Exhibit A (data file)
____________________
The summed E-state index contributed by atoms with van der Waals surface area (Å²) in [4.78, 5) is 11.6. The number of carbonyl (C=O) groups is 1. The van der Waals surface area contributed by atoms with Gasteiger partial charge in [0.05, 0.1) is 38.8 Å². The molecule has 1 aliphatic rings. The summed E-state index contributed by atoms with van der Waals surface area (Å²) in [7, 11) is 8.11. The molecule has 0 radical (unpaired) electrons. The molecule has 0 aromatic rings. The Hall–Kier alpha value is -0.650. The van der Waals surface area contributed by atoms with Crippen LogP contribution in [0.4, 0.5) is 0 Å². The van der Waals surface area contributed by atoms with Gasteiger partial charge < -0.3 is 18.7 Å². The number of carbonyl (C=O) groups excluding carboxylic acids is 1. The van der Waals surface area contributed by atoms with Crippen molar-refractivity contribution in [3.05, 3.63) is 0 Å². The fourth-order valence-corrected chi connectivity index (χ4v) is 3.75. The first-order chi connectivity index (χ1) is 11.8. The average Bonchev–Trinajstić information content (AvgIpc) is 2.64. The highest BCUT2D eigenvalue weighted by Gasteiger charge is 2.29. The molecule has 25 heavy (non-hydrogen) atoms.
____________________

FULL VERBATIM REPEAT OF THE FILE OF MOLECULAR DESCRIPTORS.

The summed E-state index contributed by atoms with van der Waals surface area (Å²) in [4.78, 5) is 11.6. The number of carbonyl (C=O) groups is 1. The van der Waals surface area contributed by atoms with Gasteiger partial charge in [0.05, 0.1) is 38.8 Å². The molecule has 1 aliphatic rings. The summed E-state index contributed by atoms with van der Waals surface area (Å²) in [7, 11) is 8.11. The molecule has 0 radical (unpaired) electrons. The molecule has 0 aromatic rings. The Hall–Kier alpha value is -0.650. The van der Waals surface area contributed by atoms with Crippen LogP contribution in [0.4, 0.5) is 0 Å². The van der Waals surface area contributed by atoms with Gasteiger partial charge < -0.3 is 18.7 Å². The number of carbonyl (C=O) groups excluding carboxylic acids is 1. The van der Waals surface area contributed by atoms with Crippen molar-refractivity contribution in [3.05, 3.63) is 0 Å². The fourth-order valence-corrected chi connectivity index (χ4v) is 3.75. The first-order chi connectivity index (χ1) is 11.8. The average Bonchev–Trinajstić information content (AvgIpc) is 2.64. The highest BCUT2D eigenvalue weighted by Gasteiger charge is 2.29. The molecule has 25 heavy (non-hydrogen) atoms.